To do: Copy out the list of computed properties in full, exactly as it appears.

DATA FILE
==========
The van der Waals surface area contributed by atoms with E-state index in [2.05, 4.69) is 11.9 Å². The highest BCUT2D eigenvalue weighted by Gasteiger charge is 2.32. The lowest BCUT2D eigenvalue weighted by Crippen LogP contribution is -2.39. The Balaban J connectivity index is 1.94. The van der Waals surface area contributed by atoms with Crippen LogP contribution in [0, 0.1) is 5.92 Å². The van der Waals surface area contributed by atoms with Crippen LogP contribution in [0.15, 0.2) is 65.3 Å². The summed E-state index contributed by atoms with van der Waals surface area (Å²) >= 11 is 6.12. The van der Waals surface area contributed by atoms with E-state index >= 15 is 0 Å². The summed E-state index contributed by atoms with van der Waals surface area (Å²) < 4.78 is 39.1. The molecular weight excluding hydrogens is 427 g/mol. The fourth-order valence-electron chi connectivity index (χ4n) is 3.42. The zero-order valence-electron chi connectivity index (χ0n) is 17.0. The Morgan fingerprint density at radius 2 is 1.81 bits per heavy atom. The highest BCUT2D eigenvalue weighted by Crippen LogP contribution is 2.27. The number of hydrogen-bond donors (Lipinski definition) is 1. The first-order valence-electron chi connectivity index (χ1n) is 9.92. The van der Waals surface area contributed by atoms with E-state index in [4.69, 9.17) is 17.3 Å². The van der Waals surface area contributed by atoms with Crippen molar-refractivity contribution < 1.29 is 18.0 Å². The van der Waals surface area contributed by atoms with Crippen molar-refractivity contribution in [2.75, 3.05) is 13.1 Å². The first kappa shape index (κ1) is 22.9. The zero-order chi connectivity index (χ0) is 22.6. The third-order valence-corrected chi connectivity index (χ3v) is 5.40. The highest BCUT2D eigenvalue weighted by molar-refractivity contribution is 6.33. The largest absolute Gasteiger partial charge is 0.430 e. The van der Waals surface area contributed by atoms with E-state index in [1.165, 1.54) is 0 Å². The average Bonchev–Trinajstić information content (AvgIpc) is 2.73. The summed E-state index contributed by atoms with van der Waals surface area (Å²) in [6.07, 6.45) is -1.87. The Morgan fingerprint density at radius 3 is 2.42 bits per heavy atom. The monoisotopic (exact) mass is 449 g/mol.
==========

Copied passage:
The van der Waals surface area contributed by atoms with E-state index in [2.05, 4.69) is 11.9 Å². The highest BCUT2D eigenvalue weighted by Gasteiger charge is 2.32. The lowest BCUT2D eigenvalue weighted by Crippen LogP contribution is -2.39. The Balaban J connectivity index is 1.94. The van der Waals surface area contributed by atoms with Crippen LogP contribution in [0, 0.1) is 5.92 Å². The van der Waals surface area contributed by atoms with Crippen LogP contribution in [0.15, 0.2) is 65.3 Å². The summed E-state index contributed by atoms with van der Waals surface area (Å²) >= 11 is 6.12. The van der Waals surface area contributed by atoms with E-state index >= 15 is 0 Å². The summed E-state index contributed by atoms with van der Waals surface area (Å²) < 4.78 is 39.1. The molecular weight excluding hydrogens is 427 g/mol. The fourth-order valence-electron chi connectivity index (χ4n) is 3.42. The zero-order valence-electron chi connectivity index (χ0n) is 17.0. The Morgan fingerprint density at radius 2 is 1.81 bits per heavy atom. The highest BCUT2D eigenvalue weighted by Crippen LogP contribution is 2.27. The number of hydrogen-bond donors (Lipinski definition) is 1. The first-order valence-electron chi connectivity index (χ1n) is 9.92. The van der Waals surface area contributed by atoms with E-state index in [4.69, 9.17) is 17.3 Å². The van der Waals surface area contributed by atoms with Crippen molar-refractivity contribution < 1.29 is 18.0 Å². The van der Waals surface area contributed by atoms with Crippen molar-refractivity contribution in [2.75, 3.05) is 13.1 Å². The first kappa shape index (κ1) is 22.9. The zero-order chi connectivity index (χ0) is 22.6. The third-order valence-corrected chi connectivity index (χ3v) is 5.40. The highest BCUT2D eigenvalue weighted by molar-refractivity contribution is 6.33. The largest absolute Gasteiger partial charge is 0.430 e. The van der Waals surface area contributed by atoms with E-state index in [1.165, 1.54) is 0 Å². The average Bonchev–Trinajstić information content (AvgIpc) is 2.73. The summed E-state index contributed by atoms with van der Waals surface area (Å²) in [6.07, 6.45) is -1.87. The Morgan fingerprint density at radius 3 is 2.42 bits per heavy atom. The monoisotopic (exact) mass is 449 g/mol.